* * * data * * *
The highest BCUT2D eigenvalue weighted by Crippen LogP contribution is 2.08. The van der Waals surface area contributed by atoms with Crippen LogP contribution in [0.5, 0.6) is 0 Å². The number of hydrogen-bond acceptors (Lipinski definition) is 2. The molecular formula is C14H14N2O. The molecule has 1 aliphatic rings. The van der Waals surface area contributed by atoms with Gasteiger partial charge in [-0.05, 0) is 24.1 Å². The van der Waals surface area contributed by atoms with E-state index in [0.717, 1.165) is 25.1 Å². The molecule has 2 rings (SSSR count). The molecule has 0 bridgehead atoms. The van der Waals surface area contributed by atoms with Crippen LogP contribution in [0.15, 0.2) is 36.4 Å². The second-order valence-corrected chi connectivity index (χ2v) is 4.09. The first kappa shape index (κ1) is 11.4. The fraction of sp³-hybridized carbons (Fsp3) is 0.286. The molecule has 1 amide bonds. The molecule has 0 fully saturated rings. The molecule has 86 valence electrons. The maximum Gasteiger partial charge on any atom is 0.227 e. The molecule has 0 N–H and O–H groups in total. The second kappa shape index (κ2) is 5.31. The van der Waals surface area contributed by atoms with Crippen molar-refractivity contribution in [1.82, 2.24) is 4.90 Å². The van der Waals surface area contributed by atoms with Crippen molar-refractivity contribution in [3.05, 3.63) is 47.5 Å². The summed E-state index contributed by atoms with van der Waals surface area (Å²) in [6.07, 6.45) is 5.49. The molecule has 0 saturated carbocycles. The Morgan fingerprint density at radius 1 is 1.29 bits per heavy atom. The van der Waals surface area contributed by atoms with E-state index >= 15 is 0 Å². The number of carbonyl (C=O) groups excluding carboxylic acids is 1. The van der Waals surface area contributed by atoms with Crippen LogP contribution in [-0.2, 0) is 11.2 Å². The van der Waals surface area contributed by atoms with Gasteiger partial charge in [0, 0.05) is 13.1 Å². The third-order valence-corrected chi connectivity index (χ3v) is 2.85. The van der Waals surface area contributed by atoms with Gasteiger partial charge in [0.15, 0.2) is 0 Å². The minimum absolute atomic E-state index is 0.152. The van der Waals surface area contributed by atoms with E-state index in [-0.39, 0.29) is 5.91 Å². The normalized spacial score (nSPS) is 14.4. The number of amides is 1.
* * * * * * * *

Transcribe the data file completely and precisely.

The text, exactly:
The highest BCUT2D eigenvalue weighted by Crippen LogP contribution is 2.08. The van der Waals surface area contributed by atoms with Crippen LogP contribution in [0.5, 0.6) is 0 Å². The number of hydrogen-bond acceptors (Lipinski definition) is 2. The molecular formula is C14H14N2O. The molecule has 1 aliphatic rings. The van der Waals surface area contributed by atoms with Gasteiger partial charge in [-0.05, 0) is 24.1 Å². The van der Waals surface area contributed by atoms with E-state index in [0.717, 1.165) is 25.1 Å². The molecule has 2 rings (SSSR count). The molecule has 0 bridgehead atoms. The van der Waals surface area contributed by atoms with Crippen LogP contribution in [0.15, 0.2) is 36.4 Å². The second-order valence-corrected chi connectivity index (χ2v) is 4.09. The first kappa shape index (κ1) is 11.4. The fraction of sp³-hybridized carbons (Fsp3) is 0.286. The molecule has 1 amide bonds. The molecule has 0 fully saturated rings. The molecule has 86 valence electrons. The maximum Gasteiger partial charge on any atom is 0.227 e. The molecule has 0 N–H and O–H groups in total. The second kappa shape index (κ2) is 5.31. The van der Waals surface area contributed by atoms with Crippen molar-refractivity contribution in [1.82, 2.24) is 4.90 Å². The van der Waals surface area contributed by atoms with Crippen molar-refractivity contribution in [3.05, 3.63) is 47.5 Å². The summed E-state index contributed by atoms with van der Waals surface area (Å²) in [6.07, 6.45) is 5.49. The molecule has 0 saturated carbocycles. The Morgan fingerprint density at radius 1 is 1.29 bits per heavy atom. The van der Waals surface area contributed by atoms with E-state index >= 15 is 0 Å². The number of carbonyl (C=O) groups excluding carboxylic acids is 1. The van der Waals surface area contributed by atoms with Crippen LogP contribution in [-0.2, 0) is 11.2 Å². The van der Waals surface area contributed by atoms with Gasteiger partial charge in [0, 0.05) is 13.1 Å². The third-order valence-corrected chi connectivity index (χ3v) is 2.85. The van der Waals surface area contributed by atoms with Gasteiger partial charge in [0.15, 0.2) is 0 Å². The minimum absolute atomic E-state index is 0.152. The van der Waals surface area contributed by atoms with E-state index in [-0.39, 0.29) is 5.91 Å². The normalized spacial score (nSPS) is 14.4. The number of amides is 1.